Surgeon General's Healthy Apps Challenge: Winners Announced

Feb 22, 2012, 7:33 PM, Posted by

Winners of the Surgeon General’s Healthy App Challenge were announced late last week, after the challenge launched earlier this winter at the mHealth Summit. The goal of the challenge was to highlight the ability of innovative new technologies to provide health information tailored to the needs of the user, and empower the public to regularly engage in and enjoy health-promoting behaviors.

>>Read more about the value of challenges to promote innovation from HHS Chief Technology Officer, Todd Park.

"I've been delighted with the response to the challenge," said Surgeon General Regina Benjamin, MD, MPH. "The winning apps will help many Americans to have fun while getting fit and healthy."

The applications were assessed by a team of judges that included figure skater Michelle Kwan and Shellie Pfohl, Executive Director of the President’s Council on Fitness, Sports & Nutrition. Criteria used to assess the apps included:

  • usefulness
  • innovativeness
  • quality of evidence supporting the app’s approach to healthy behaviors
  • usability
  • ability to tailor and download personal data
  • the “fun” factor

In addition, all the apps submitted for review had to be available on readily accessible platforms, free for consumer use and fully operational without the purchase of additional products.

And the winners are...

Healthy Eating and Nutrition Winners

GoodGuide (available for both iOS and Android)

This app makes it easy to get the information about food, personal care, and household products to help consumers make healthy (and green and ethical) choices. Shoppers use the device’s bar code scanner to get the information while shopping.

Fooducate (available for both iOS and Android)

When shopping, the device lets users scan product bar codes for a quick read on a food’s health value, represented by a letter grade from A to D, plus additional information such as nutrients and additives. The app can offer healthier alternatives and compare two products side-by-side.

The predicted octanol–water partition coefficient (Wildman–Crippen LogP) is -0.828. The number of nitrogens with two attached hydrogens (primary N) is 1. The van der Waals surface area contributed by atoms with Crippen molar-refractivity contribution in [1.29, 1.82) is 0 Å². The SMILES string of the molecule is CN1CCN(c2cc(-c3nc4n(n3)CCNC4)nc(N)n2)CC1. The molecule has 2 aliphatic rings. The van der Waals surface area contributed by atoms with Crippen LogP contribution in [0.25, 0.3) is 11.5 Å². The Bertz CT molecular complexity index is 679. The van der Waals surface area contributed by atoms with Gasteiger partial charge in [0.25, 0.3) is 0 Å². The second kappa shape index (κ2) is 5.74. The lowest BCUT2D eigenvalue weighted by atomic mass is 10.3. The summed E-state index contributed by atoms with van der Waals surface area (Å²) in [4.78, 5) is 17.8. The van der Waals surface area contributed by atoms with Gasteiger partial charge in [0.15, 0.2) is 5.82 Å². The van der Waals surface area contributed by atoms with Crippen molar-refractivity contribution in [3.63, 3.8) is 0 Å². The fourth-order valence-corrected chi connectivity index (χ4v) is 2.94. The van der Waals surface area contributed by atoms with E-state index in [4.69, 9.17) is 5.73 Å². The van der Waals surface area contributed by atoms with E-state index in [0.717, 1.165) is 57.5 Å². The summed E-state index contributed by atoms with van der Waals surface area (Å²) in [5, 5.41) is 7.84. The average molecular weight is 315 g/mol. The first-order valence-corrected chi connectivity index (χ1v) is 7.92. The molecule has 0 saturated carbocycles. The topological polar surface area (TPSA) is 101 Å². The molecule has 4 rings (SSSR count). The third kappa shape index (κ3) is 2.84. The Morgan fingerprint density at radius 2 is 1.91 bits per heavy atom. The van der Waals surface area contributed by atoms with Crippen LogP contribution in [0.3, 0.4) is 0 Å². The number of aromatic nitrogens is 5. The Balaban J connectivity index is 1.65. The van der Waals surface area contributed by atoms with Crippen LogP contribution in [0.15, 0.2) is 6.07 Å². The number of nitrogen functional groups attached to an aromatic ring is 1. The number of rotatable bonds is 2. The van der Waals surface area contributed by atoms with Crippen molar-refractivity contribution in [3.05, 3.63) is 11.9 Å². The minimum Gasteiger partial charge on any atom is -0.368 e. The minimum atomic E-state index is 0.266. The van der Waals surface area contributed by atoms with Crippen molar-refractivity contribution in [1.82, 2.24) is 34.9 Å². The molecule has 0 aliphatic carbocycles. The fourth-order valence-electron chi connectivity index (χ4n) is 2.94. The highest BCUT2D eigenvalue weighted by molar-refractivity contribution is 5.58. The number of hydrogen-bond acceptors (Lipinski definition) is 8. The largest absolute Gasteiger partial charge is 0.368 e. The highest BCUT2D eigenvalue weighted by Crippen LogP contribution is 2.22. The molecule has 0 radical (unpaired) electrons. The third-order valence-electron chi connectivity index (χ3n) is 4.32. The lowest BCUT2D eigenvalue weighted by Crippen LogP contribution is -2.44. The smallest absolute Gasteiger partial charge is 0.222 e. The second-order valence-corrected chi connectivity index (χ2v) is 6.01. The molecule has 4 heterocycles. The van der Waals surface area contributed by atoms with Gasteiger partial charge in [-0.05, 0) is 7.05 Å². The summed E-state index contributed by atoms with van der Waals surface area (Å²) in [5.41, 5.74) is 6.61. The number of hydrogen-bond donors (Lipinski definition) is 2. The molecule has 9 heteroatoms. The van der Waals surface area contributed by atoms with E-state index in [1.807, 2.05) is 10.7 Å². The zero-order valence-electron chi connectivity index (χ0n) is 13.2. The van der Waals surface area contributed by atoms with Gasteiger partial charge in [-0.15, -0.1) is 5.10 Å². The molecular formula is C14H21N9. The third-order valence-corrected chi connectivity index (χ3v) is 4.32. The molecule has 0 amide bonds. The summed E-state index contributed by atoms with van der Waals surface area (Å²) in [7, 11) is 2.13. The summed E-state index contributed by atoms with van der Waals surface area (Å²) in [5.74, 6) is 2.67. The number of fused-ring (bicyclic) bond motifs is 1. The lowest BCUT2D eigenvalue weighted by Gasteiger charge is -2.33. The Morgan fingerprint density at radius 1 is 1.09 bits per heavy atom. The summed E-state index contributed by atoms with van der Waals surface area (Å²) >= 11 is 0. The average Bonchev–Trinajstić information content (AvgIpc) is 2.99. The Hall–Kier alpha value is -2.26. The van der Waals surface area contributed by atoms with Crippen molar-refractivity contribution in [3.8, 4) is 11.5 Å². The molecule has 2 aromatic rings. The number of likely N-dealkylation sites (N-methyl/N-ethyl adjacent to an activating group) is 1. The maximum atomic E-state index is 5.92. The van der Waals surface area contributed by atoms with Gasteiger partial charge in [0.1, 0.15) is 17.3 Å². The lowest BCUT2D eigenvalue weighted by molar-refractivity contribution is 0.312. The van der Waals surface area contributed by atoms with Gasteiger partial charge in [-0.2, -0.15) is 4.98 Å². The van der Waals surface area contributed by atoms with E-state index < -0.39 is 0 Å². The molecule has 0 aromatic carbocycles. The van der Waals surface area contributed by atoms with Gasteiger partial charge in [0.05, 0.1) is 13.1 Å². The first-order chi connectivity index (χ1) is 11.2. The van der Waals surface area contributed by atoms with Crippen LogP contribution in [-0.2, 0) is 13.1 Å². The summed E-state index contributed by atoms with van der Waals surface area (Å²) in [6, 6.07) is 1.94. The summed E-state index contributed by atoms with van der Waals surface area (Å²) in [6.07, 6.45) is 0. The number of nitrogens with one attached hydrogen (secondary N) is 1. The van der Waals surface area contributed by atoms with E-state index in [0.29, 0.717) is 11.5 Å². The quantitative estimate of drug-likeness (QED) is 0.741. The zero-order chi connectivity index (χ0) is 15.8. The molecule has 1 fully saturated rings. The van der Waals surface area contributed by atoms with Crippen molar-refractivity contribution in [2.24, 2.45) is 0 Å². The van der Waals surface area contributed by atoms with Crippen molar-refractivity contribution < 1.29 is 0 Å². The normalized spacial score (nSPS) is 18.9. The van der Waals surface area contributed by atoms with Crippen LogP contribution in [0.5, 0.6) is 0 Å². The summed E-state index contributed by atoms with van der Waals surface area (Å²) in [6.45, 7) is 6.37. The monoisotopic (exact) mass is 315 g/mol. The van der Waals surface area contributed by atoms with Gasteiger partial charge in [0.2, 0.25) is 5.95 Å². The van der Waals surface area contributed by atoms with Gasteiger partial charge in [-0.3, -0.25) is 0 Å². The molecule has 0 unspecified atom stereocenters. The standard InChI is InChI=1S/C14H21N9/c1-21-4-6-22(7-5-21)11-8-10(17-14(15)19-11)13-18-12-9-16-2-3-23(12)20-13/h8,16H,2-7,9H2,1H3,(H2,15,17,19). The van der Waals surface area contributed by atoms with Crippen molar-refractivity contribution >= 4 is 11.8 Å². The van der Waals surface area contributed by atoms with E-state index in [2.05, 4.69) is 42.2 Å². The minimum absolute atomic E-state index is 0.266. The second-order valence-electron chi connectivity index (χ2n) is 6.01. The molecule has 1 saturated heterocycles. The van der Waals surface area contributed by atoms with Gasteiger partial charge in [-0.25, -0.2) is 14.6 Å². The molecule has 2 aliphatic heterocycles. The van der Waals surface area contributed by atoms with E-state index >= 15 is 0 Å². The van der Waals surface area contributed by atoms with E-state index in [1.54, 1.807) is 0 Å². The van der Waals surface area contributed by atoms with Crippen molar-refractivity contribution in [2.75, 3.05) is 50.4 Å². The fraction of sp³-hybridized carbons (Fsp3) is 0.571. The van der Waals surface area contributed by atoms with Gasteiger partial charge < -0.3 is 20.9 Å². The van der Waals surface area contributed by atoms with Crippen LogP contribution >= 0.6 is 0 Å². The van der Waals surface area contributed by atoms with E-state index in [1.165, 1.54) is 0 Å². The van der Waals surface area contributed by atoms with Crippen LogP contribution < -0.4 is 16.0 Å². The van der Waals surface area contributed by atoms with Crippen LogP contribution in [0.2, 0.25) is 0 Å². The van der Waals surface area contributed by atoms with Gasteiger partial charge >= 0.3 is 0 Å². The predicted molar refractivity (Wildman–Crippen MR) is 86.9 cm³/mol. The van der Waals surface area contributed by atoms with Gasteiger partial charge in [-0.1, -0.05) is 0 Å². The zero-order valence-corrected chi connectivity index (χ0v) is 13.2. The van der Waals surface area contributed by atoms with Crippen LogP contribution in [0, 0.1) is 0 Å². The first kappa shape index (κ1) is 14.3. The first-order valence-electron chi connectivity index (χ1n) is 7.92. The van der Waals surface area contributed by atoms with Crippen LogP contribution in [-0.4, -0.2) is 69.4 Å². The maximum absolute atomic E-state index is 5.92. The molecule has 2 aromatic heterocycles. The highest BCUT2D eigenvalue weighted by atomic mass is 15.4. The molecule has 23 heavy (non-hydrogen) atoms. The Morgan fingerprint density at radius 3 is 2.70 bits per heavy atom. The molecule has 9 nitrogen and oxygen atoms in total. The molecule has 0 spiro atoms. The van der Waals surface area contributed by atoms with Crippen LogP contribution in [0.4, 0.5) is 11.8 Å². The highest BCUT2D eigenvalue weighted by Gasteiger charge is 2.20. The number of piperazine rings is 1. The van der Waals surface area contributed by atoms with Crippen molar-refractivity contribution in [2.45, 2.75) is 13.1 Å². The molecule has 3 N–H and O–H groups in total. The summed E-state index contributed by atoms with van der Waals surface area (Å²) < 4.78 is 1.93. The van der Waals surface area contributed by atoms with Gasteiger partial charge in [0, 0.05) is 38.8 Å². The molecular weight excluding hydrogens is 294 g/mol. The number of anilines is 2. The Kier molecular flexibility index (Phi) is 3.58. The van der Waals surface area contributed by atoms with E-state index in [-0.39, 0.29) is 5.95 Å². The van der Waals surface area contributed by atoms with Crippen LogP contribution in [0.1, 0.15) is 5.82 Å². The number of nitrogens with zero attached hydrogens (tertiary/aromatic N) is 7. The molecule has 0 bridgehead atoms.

Physical Fitness and Activity Winners

Lose It! (available for iOS; it can also be used on the web)

This app allows users to set a daily calorie budget and the app sends prompts to record food intake and exercise to meet that budget.

Two other apps in this category received high marks:

Fit Friendzy (available for iOS)

This app encourages users to be more active by highlighting the benefits of not just traditional exercise but also of tasks like gardening, dancing, house cleaning and snow shoveling. Users can also share exercise data with a health care provider.

MapMyFitness (available for iOS, BlackBerry and Android)

This app uses the built-in GPS on a mobile device to track location of fitness activities. Users can create a training log, record activity, keep track of calories consumed, and share information with friends.

Integrative Health and Well-being Winners

Healthy Habits (available for iOS)

This app recognizes that good health is not just about keeping active and eating healthily, but also about getting a good night’s sleep, thinking positively and spending time with family and friends. It also addresses health issues such as smoking, wearing sunscreen, taking time for creative activities and reducing stress. Users can choose which healthy habits they want to track.

Children's App Winners

Two additional apps focused on children’s health received high marks.

Max’s Plate (available for iOS)

This app is a fun way for kids to learn about good nutrition.

Short Sequence: Kids’ Yoga Journey (available for iOS, Android and Nook)

This app has simple instructions for yoga poses for children.

NewPublicHealth received a comment from HealthyHabits winner Jo Masterson of 2MorrowMobile to let us know about their win, so we asked them a bit more about being in the challenge. The firm is a software company developing applications for the mobile platform.

"This is the first challenge we have entered and our first win!" says Masterson. As a prize, the contest offers "bragging rights," said Masterson, "but we consider that pretty cool. We also get our app listed on the Surgeon General website." "The other huge value to us," Masteron said, "is that it helps validate our concept that mobile technology can assist people in making lasting behavior changes. And, as a small start-up this award also gives us some extra credibility."

Jo Masterson says the team at 2MorrowMobile, started in 2009, are all in their late 40's. "We are at the point in our lives where we understand the value of health and happiness," says Masterson. "Our vision goes way beyond this app and we envision creating a suite of mobile tools that help people improve their lives, mostly focused on changing behaviors and habits."


This commentary originally appeared on the RWJF New Public Health blog.